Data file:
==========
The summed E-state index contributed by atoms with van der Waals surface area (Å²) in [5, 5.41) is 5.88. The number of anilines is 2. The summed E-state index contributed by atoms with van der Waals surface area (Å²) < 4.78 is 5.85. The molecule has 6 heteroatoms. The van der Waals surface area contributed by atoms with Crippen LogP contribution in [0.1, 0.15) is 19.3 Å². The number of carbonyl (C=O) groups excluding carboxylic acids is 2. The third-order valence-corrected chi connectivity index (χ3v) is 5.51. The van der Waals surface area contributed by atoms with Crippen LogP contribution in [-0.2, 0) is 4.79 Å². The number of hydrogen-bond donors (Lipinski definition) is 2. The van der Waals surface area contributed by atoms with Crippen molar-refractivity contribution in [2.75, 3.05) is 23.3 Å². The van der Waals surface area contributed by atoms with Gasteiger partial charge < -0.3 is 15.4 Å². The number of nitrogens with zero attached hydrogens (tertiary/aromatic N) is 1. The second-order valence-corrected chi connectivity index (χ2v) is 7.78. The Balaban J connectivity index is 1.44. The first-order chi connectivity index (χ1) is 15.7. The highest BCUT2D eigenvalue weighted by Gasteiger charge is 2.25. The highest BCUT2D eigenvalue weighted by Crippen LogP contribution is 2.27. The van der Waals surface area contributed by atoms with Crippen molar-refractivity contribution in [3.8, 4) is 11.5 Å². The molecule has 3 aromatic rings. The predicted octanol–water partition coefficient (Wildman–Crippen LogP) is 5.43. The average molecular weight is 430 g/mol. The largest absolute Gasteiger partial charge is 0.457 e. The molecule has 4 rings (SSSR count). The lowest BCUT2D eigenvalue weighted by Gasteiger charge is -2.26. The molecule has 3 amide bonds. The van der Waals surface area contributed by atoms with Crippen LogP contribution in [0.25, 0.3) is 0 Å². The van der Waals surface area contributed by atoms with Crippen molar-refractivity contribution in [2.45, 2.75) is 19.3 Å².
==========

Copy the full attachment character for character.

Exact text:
The summed E-state index contributed by atoms with van der Waals surface area (Å²) in [5, 5.41) is 5.88. The number of anilines is 2. The summed E-state index contributed by atoms with van der Waals surface area (Å²) < 4.78 is 5.85. The molecule has 6 heteroatoms. The van der Waals surface area contributed by atoms with Crippen LogP contribution in [0.1, 0.15) is 19.3 Å². The number of carbonyl (C=O) groups excluding carboxylic acids is 2. The third-order valence-corrected chi connectivity index (χ3v) is 5.51. The van der Waals surface area contributed by atoms with Crippen LogP contribution in [-0.2, 0) is 4.79 Å². The number of hydrogen-bond donors (Lipinski definition) is 2. The van der Waals surface area contributed by atoms with Crippen molar-refractivity contribution in [2.75, 3.05) is 23.3 Å². The van der Waals surface area contributed by atoms with Gasteiger partial charge < -0.3 is 15.4 Å². The number of nitrogens with zero attached hydrogens (tertiary/aromatic N) is 1. The second-order valence-corrected chi connectivity index (χ2v) is 7.78. The Balaban J connectivity index is 1.44. The first-order chi connectivity index (χ1) is 15.7. The highest BCUT2D eigenvalue weighted by Gasteiger charge is 2.25. The highest BCUT2D eigenvalue weighted by Crippen LogP contribution is 2.27. The van der Waals surface area contributed by atoms with Crippen molar-refractivity contribution in [3.8, 4) is 11.5 Å². The molecule has 3 aromatic rings. The predicted octanol–water partition coefficient (Wildman–Crippen LogP) is 5.43. The average molecular weight is 430 g/mol. The largest absolute Gasteiger partial charge is 0.457 e. The molecule has 4 rings (SSSR count). The lowest BCUT2D eigenvalue weighted by Gasteiger charge is -2.26. The molecule has 3 amide bonds. The van der Waals surface area contributed by atoms with Crippen LogP contribution in [0.25, 0.3) is 0 Å². The van der Waals surface area contributed by atoms with Crippen molar-refractivity contribution in [2.45, 2.75) is 19.3 Å².